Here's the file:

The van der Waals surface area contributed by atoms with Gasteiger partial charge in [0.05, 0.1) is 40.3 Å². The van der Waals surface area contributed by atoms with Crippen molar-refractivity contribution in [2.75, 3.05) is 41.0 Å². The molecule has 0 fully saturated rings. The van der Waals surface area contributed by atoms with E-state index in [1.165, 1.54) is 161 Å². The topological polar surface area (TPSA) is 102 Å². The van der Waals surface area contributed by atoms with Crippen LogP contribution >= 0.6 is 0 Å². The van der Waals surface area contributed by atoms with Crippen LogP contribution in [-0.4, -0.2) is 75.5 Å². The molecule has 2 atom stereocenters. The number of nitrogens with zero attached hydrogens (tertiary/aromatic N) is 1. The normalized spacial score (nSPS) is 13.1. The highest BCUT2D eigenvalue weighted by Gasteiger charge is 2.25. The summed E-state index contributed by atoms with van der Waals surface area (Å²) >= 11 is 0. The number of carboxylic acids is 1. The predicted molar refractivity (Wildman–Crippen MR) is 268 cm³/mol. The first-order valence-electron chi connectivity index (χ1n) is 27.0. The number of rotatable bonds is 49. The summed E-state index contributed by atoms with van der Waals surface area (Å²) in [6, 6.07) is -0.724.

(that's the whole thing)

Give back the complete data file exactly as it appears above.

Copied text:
The van der Waals surface area contributed by atoms with Gasteiger partial charge in [0.05, 0.1) is 40.3 Å². The van der Waals surface area contributed by atoms with Crippen molar-refractivity contribution in [2.75, 3.05) is 41.0 Å². The molecule has 0 fully saturated rings. The van der Waals surface area contributed by atoms with E-state index in [1.165, 1.54) is 161 Å². The topological polar surface area (TPSA) is 102 Å². The van der Waals surface area contributed by atoms with Crippen LogP contribution >= 0.6 is 0 Å². The van der Waals surface area contributed by atoms with Crippen LogP contribution in [-0.4, -0.2) is 75.5 Å². The molecule has 2 atom stereocenters. The number of nitrogens with zero attached hydrogens (tertiary/aromatic N) is 1. The normalized spacial score (nSPS) is 13.1. The highest BCUT2D eigenvalue weighted by Gasteiger charge is 2.25. The summed E-state index contributed by atoms with van der Waals surface area (Å²) >= 11 is 0. The number of carboxylic acids is 1. The predicted molar refractivity (Wildman–Crippen MR) is 268 cm³/mol. The first-order valence-electron chi connectivity index (χ1n) is 27.0. The number of rotatable bonds is 49. The summed E-state index contributed by atoms with van der Waals surface area (Å²) in [6, 6.07) is -0.724.